respeggt eggs
RespEGGt eggs
respeggt egg
"RespEGGt" eggs "REWE Beste Wahl"
RespEGGt eggs

But how can the gender of an unhatched egg be determined? Professor Almuth Einspanier, a veterinarian at the University of Leipzig’s Veterinary Medicine Institute of Physiological Chemistry, has been developing her own approach since 2011: endocrinological sex identification. “We've proven that the allantois fluid of a female egg contains estrone sulphate, a female sex hormone. If we take a tiny amount of this fluid and place it on a marker that reacts to estrone sulphate, we know whether a male or female chick is developing inside the egg,” she says.

It sounds like a simple, but ingenious idea. The challenge is to develop the process in detail so that practical solutions arise. This includes, for instance, irrefutable evidence that the non-evasive removal of liquid has no negative effect on the chick’s development. Support for this effort came from researchers at the University of Osnabrück. They compared hens that had gone through the endocrinological process with animals from conventional hatching eggs, and found no development or performance differences.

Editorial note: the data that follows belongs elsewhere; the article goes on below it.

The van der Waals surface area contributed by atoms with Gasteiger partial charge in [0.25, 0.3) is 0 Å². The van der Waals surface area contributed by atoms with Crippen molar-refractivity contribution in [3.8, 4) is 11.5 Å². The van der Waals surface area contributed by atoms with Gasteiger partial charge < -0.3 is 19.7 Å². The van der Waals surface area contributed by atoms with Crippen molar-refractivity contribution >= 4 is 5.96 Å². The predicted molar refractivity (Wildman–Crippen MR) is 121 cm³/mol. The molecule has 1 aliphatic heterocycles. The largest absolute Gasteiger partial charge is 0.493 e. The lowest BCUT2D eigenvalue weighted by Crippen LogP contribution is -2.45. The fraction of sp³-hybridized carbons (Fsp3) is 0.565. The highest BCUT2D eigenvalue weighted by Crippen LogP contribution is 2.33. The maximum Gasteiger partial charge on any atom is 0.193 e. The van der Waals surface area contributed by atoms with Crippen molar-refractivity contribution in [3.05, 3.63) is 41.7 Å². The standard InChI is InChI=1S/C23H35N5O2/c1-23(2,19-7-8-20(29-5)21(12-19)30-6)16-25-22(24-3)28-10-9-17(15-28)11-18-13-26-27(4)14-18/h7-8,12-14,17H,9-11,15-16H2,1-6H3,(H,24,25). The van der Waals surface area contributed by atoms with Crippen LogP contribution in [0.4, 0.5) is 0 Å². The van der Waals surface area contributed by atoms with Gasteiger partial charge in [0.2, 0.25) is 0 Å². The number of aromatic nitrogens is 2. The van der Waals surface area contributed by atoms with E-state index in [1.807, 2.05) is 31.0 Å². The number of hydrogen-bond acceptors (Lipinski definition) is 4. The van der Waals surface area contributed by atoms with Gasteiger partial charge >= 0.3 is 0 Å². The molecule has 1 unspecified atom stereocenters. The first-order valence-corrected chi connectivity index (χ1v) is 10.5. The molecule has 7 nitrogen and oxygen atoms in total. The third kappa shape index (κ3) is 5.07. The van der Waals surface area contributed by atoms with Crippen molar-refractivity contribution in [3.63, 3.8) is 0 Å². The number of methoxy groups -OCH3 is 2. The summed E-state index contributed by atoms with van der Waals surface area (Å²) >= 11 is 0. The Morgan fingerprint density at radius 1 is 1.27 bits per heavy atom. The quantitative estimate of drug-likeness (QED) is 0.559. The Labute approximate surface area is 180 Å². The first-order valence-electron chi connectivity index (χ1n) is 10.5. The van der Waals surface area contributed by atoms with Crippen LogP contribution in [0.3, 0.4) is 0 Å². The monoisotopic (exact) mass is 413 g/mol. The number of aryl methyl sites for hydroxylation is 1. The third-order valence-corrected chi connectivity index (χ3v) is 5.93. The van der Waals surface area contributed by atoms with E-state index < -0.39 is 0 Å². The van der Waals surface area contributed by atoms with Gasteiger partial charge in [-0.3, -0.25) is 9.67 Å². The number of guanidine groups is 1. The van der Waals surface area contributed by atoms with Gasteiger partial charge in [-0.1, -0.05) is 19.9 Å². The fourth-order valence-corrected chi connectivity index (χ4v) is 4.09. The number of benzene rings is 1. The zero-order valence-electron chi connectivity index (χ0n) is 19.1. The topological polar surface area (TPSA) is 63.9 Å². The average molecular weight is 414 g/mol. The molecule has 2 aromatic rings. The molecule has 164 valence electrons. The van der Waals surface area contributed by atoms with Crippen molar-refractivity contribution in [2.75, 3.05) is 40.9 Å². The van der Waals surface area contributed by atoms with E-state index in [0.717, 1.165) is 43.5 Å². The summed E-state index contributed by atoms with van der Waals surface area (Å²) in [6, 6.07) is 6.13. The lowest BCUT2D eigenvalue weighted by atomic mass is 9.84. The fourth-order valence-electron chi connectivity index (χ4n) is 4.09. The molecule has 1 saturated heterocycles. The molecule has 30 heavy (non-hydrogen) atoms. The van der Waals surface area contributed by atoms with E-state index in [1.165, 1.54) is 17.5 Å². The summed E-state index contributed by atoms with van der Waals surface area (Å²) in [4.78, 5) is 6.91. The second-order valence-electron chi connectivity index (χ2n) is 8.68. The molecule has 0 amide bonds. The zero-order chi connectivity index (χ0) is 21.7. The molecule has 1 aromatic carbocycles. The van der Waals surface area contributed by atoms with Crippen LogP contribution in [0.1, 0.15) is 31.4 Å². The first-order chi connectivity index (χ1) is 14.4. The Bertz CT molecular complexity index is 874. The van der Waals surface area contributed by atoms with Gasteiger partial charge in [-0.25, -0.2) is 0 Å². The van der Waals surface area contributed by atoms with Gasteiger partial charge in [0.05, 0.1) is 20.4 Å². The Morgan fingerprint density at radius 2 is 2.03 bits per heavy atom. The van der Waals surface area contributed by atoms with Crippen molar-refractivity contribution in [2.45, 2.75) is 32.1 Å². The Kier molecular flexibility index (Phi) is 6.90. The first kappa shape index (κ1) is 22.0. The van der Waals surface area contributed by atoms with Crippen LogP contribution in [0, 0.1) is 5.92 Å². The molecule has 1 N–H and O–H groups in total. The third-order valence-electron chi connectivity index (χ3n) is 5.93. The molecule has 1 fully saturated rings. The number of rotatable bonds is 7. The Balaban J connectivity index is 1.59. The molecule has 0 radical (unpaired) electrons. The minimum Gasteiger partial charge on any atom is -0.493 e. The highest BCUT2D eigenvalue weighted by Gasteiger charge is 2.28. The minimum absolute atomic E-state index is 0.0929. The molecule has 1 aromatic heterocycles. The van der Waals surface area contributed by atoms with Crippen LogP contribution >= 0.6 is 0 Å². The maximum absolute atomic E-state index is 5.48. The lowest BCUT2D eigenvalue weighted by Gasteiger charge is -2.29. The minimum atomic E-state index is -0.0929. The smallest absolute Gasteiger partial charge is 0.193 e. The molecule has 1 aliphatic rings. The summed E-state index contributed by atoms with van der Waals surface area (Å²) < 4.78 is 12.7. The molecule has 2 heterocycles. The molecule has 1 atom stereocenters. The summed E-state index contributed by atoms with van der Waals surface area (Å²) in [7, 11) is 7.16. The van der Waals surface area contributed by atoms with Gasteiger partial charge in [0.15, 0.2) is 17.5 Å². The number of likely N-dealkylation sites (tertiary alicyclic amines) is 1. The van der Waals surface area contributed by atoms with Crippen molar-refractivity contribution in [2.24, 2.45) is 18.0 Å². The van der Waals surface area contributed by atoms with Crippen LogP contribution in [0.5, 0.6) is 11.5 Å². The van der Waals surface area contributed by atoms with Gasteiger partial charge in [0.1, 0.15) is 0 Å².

The joint venture SELEGGT GmbH aims to refine gender identification methods

Early on, REWE Group recognised the importance of the basic research being carried out at the University of Leipzig, work that received several million euros in funding from the Federal Ministry of Food and Agriculture. The first contact with the Veterinary Medicine Institute of Physiological Chemistry came in 2013. “From the start, we thought the endocrinological process was well suited for widespread use,” said Dr Ludger Breloh, Head of Strategy & Innovation at REWE Group. Last year, REWE Group came together with leading Dutch hatchery technology company HatchTech to form a joint venture in cooperation with the University of Leipzig: SELEGGT GmbH. The company intends to refine methods of gender identification in eggs so that they can be used in any hatchery, and end, as quickly as possible, the culling of millions of male chicks.